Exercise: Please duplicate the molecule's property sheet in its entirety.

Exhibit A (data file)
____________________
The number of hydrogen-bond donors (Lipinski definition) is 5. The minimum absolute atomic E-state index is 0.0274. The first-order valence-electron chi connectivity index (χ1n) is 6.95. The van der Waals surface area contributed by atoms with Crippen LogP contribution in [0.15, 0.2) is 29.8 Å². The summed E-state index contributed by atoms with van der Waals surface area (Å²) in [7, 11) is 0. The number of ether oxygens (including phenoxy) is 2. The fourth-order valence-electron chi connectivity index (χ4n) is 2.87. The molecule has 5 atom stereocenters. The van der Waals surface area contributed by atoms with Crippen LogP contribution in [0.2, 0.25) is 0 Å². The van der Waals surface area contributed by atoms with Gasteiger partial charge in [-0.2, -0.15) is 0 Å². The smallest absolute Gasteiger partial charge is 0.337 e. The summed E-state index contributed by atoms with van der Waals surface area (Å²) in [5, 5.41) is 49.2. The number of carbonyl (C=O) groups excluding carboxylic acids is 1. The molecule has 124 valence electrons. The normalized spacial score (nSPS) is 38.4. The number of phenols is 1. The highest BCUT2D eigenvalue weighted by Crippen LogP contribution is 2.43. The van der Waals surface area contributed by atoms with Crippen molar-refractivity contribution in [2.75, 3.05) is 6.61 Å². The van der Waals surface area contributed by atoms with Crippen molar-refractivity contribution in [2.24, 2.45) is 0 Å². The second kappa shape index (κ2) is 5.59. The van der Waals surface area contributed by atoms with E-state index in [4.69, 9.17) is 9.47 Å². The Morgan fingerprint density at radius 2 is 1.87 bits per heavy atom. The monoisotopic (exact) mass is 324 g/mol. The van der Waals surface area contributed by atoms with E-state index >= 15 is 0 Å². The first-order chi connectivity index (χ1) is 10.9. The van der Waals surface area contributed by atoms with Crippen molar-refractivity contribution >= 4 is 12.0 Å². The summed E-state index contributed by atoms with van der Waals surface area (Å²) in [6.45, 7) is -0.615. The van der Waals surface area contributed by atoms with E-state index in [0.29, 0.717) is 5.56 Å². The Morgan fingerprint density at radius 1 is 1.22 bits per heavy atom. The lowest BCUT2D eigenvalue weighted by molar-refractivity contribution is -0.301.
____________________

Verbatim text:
The number of hydrogen-bond donors (Lipinski definition) is 5. The minimum absolute atomic E-state index is 0.0274. The first-order valence-electron chi connectivity index (χ1n) is 6.95. The van der Waals surface area contributed by atoms with Crippen LogP contribution in [0.15, 0.2) is 29.8 Å². The summed E-state index contributed by atoms with van der Waals surface area (Å²) in [7, 11) is 0. The number of ether oxygens (including phenoxy) is 2. The fourth-order valence-electron chi connectivity index (χ4n) is 2.87. The molecule has 5 atom stereocenters. The van der Waals surface area contributed by atoms with Crippen LogP contribution in [0.2, 0.25) is 0 Å². The van der Waals surface area contributed by atoms with Gasteiger partial charge in [-0.2, -0.15) is 0 Å². The smallest absolute Gasteiger partial charge is 0.337 e. The summed E-state index contributed by atoms with van der Waals surface area (Å²) in [5, 5.41) is 49.2. The number of carbonyl (C=O) groups excluding carboxylic acids is 1. The molecule has 124 valence electrons. The normalized spacial score (nSPS) is 38.4. The number of phenols is 1. The highest BCUT2D eigenvalue weighted by Crippen LogP contribution is 2.43. The van der Waals surface area contributed by atoms with Crippen molar-refractivity contribution in [2.75, 3.05) is 6.61 Å². The van der Waals surface area contributed by atoms with Crippen molar-refractivity contribution in [2.24, 2.45) is 0 Å². The second kappa shape index (κ2) is 5.59. The van der Waals surface area contributed by atoms with E-state index in [4.69, 9.17) is 9.47 Å². The Morgan fingerprint density at radius 2 is 1.87 bits per heavy atom. The monoisotopic (exact) mass is 324 g/mol. The van der Waals surface area contributed by atoms with E-state index >= 15 is 0 Å². The first-order chi connectivity index (χ1) is 10.9. The van der Waals surface area contributed by atoms with Crippen molar-refractivity contribution >= 4 is 12.0 Å². The summed E-state index contributed by atoms with van der Waals surface area (Å²) in [6.45, 7) is -0.615. The van der Waals surface area contributed by atoms with E-state index in [0.29, 0.717) is 5.56 Å². The Morgan fingerprint density at radius 1 is 1.22 bits per heavy atom. The lowest BCUT2D eigenvalue weighted by molar-refractivity contribution is -0.301.